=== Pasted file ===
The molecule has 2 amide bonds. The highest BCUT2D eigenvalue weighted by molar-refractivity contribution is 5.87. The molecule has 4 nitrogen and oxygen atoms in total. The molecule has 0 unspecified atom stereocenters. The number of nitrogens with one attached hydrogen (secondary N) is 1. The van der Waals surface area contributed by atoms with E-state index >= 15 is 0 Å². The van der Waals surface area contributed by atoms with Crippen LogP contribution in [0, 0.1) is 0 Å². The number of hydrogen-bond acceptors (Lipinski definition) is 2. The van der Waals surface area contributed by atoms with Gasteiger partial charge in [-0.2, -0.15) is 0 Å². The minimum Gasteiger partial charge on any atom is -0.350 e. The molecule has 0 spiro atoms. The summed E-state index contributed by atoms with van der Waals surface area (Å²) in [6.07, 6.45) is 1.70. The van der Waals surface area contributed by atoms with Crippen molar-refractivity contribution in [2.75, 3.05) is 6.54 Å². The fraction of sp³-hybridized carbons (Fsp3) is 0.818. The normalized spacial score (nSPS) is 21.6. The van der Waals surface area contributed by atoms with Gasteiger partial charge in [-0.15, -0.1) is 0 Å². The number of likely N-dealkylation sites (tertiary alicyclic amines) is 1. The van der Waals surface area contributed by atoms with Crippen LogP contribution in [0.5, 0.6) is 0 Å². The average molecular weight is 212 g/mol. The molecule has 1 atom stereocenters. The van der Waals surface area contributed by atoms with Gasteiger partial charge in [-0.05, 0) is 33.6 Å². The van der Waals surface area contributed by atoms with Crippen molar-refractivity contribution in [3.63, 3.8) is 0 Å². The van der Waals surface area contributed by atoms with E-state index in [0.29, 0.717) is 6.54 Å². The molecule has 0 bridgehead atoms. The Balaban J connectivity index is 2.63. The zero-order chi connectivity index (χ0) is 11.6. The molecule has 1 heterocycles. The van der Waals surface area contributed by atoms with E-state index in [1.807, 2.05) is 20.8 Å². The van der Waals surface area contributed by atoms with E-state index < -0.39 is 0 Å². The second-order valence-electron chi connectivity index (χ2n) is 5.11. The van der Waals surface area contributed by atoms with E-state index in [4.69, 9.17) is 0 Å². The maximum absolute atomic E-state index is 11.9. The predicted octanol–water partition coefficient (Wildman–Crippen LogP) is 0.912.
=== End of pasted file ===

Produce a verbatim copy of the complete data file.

The molecule has 2 amide bonds. The highest BCUT2D eigenvalue weighted by molar-refractivity contribution is 5.87. The molecule has 4 nitrogen and oxygen atoms in total. The molecule has 0 unspecified atom stereocenters. The number of nitrogens with one attached hydrogen (secondary N) is 1. The van der Waals surface area contributed by atoms with E-state index >= 15 is 0 Å². The van der Waals surface area contributed by atoms with Crippen LogP contribution in [0, 0.1) is 0 Å². The number of hydrogen-bond acceptors (Lipinski definition) is 2. The van der Waals surface area contributed by atoms with Gasteiger partial charge in [-0.2, -0.15) is 0 Å². The minimum Gasteiger partial charge on any atom is -0.350 e. The molecule has 0 spiro atoms. The summed E-state index contributed by atoms with van der Waals surface area (Å²) in [6.07, 6.45) is 1.70. The van der Waals surface area contributed by atoms with Crippen molar-refractivity contribution in [2.75, 3.05) is 6.54 Å². The fraction of sp³-hybridized carbons (Fsp3) is 0.818. The normalized spacial score (nSPS) is 21.6. The van der Waals surface area contributed by atoms with Gasteiger partial charge in [-0.15, -0.1) is 0 Å². The number of likely N-dealkylation sites (tertiary alicyclic amines) is 1. The van der Waals surface area contributed by atoms with Crippen LogP contribution in [0.5, 0.6) is 0 Å². The average molecular weight is 212 g/mol. The molecule has 1 atom stereocenters. The van der Waals surface area contributed by atoms with Gasteiger partial charge in [-0.05, 0) is 33.6 Å². The van der Waals surface area contributed by atoms with Crippen molar-refractivity contribution in [3.63, 3.8) is 0 Å². The van der Waals surface area contributed by atoms with E-state index in [0.29, 0.717) is 6.54 Å². The molecule has 0 bridgehead atoms. The Balaban J connectivity index is 2.63. The zero-order chi connectivity index (χ0) is 11.6. The molecule has 1 heterocycles. The van der Waals surface area contributed by atoms with E-state index in [1.807, 2.05) is 20.8 Å². The van der Waals surface area contributed by atoms with E-state index < -0.39 is 0 Å². The second-order valence-electron chi connectivity index (χ2n) is 5.11. The van der Waals surface area contributed by atoms with E-state index in [4.69, 9.17) is 0 Å². The maximum absolute atomic E-state index is 11.9. The predicted octanol–water partition coefficient (Wildman–Crippen LogP) is 0.912.